5 Things to do Between Meetings in LA

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Off to Los Angeles for work? Here's how to make the most of your time. 

The Museum of Jurassic Technology

One part storage unit, one part art prank, the Museum of Jurassic Technology is arguably the weirdest hour you can spend in LA. Purporting to be the collection of “Owen Thum” (both elder and younger), this cult “museum” seems to have no clear curatorial program and exhibits objects as discordant as dioramas of trailer parks and portraits of Russian cosmonaut dogs. It may be a big in-joke but it’s a strangely fascinating one.

The Getty Villa

The newly opened Broad Museum is the hottest museum ticket in town but, with advance bookings hard to come by, use the opportunity to instead visit The Getty Villa. A satellite of The Getty Center, the villa was built to house J. Paul Getty’s extraordinary collection of classical art. A faithful copy of a Roman mansion from the city of Herculaneum, the building and grounds are as beautiful as the contents. You could easily spend a full day here.

Felix in Hollywood Tours

There are a lot of awful Hollywood tours but this one is the real deal. Philip Mershon has a reputation as one of the best tour guides in LA and his passion for the history of Hollywood is contagious. Unlike most tours, these are on foot and cover only a relatively small area. About 90 minutes long and in groups of no more than eight, the tours are a genuinely nostalgic window into a bygone era.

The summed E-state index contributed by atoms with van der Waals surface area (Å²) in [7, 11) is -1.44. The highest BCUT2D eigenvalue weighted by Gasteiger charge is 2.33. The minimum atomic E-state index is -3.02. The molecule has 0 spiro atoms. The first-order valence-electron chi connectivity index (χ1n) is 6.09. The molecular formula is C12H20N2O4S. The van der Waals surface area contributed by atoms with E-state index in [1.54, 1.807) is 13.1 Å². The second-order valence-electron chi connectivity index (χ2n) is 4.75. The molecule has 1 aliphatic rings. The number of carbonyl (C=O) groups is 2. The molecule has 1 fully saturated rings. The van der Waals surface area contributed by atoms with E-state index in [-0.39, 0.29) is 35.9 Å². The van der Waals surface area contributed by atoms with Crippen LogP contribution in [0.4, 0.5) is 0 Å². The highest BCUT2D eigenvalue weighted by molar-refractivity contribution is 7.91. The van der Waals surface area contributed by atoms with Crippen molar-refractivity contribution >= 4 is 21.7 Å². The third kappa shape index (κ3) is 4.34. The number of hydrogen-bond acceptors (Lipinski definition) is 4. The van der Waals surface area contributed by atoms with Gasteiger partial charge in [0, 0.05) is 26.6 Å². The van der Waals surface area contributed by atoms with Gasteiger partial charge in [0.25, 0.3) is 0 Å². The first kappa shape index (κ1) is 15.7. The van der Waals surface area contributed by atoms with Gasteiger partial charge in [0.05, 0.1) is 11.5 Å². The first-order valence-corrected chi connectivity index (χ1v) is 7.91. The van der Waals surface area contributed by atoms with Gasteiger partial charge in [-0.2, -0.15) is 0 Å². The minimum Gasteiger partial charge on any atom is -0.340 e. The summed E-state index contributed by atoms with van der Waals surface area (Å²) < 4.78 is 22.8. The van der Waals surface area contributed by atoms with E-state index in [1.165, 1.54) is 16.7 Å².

The Original Farmers Market

Established in 1934, The Original Farmers Market is a pleasantly ramshackle collection of market stalls. Originally a fresh produce market, it’s now mostly a collection of restaurants, bakeries and cafés – including legendary diner Du-par’s, which still keeps its hotcakes recipe in a safe. Be sure to check out Monsieur Marcel, a superb gourmet grocer and kitchen-supply store with hard-to-find products.

The Comedy Store

Anyone with hopes to make it big in comedy comes to LA eventually, which is why stand-up here is a must-see. There are fancier comedy clubs than The Comedy Store but this old workhorse on Sunset Boulevard has a grungy charm that seems to suit the hardscrabble life of the comic. Although only aficionados would recognise most of the acts, many are brilliantly funny and it’s not uncommon for big names to do unannounced shows, especially later in the night.

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